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Flu season on horizon

Flu season on horizon

October 7th, 2013 in News

University of Missouri nursing student Lauren Swankoski administers this year's flu shot Friday to Capital Region Medical Center employee Megan Jones, a unit clerk in ICU. Hospital employees were offered the preventive shot.

Photo by Julie Smith

Local medical entities, as well as the Centers for Disease Control and Prevention (CDC), recommend you get your seasonal flu shot as soon as it is available, even though peak flu season typically begins in January.

The Cole County Health Department began offering a quadrivalent vaccine last week. The vaccine includes two strains of Influenza A and two strains of Influenza B.

Jessi Kempker, immunization coordinator for the Cole County Health Department, said the flu shot has always been trivalent, offering three strains of the virus.

"This is the first year we've had the quadrivalent," she said. "We offer the shot, and there's also several other ways that you can get it. There's the intradermal and the flu mist, which is nasal."

"They're all proven to be the same amount of effectiveness, but they've come out with the different routes to get more individuals vaccinated."

Capital Region Medical Center (CRMC) physicians are also offering the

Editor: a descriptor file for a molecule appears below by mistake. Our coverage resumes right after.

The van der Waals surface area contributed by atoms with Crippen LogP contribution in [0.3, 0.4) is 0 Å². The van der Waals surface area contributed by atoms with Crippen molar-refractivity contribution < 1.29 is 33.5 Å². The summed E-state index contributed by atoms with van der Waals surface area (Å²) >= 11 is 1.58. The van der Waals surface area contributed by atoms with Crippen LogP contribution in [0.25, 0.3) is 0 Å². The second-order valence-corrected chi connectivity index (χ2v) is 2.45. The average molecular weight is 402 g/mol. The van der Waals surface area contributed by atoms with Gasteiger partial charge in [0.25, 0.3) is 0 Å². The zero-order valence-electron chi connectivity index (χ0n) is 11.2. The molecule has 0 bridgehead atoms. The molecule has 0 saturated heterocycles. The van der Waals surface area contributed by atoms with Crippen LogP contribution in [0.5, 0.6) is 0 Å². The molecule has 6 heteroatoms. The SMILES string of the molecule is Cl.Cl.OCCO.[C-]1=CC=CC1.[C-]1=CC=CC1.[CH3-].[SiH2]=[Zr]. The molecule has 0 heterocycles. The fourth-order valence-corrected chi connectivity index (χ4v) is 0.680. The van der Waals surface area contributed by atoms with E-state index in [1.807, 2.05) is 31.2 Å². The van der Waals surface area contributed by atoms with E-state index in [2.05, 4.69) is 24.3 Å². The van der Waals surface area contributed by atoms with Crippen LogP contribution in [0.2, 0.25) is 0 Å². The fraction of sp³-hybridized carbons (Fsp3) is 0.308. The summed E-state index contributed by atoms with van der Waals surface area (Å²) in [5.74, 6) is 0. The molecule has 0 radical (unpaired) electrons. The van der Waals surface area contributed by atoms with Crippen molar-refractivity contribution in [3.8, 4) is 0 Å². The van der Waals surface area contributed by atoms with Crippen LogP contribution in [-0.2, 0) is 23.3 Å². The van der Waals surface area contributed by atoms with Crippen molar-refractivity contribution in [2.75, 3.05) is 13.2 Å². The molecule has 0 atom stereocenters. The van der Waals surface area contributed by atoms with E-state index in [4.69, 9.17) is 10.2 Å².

quadrivalent flu shots.

Dr. Randall Haight, vice president of medical affairs at CRMC and a physician with Capital City Medical Associates, said CRMC physicians believe providing the new version of the flu vaccine is the best choice for the hospital's patients.

"Because this vaccine guards against four types of flu instead of the traditional vaccine's protection against three types, it gives even greater protection," Haight said.

St. Mary's Health Center is offering the trivalent vaccine during this year's flu season, protecting against three strains of the virus. Jefferson City Medical Group is offering the trivalent vaccine for everyone 4 years and older. A quadrivalent vaccine is available for ages 3 and younger.

Greg Rehagen, a licensed practical nurse in family medicine at JCMG, said the medical group on average gives 10,000 doses of the flu vaccine annually.

The medical group is hosting a flu clinic from 5-6:30 p.m. every Tuesday in October in the family medicine department.

Kempker said it's important to note that the vaccine protects you from influenza, the respiratory virus.

"A lot confuse it with the stomach flu, but they're two totally different things," she said.

She said you should get a flu shot to protect not only yourself, but others from the virus.

"Cover your cough, wash your hands," Kempker said. "Do those sorts of things to prevent infecting yourself and others."

Rehagen, who orders JCMG's flu vaccines, said he also advises patients to get adequate sleep.

"Just practice healthy habits," he said.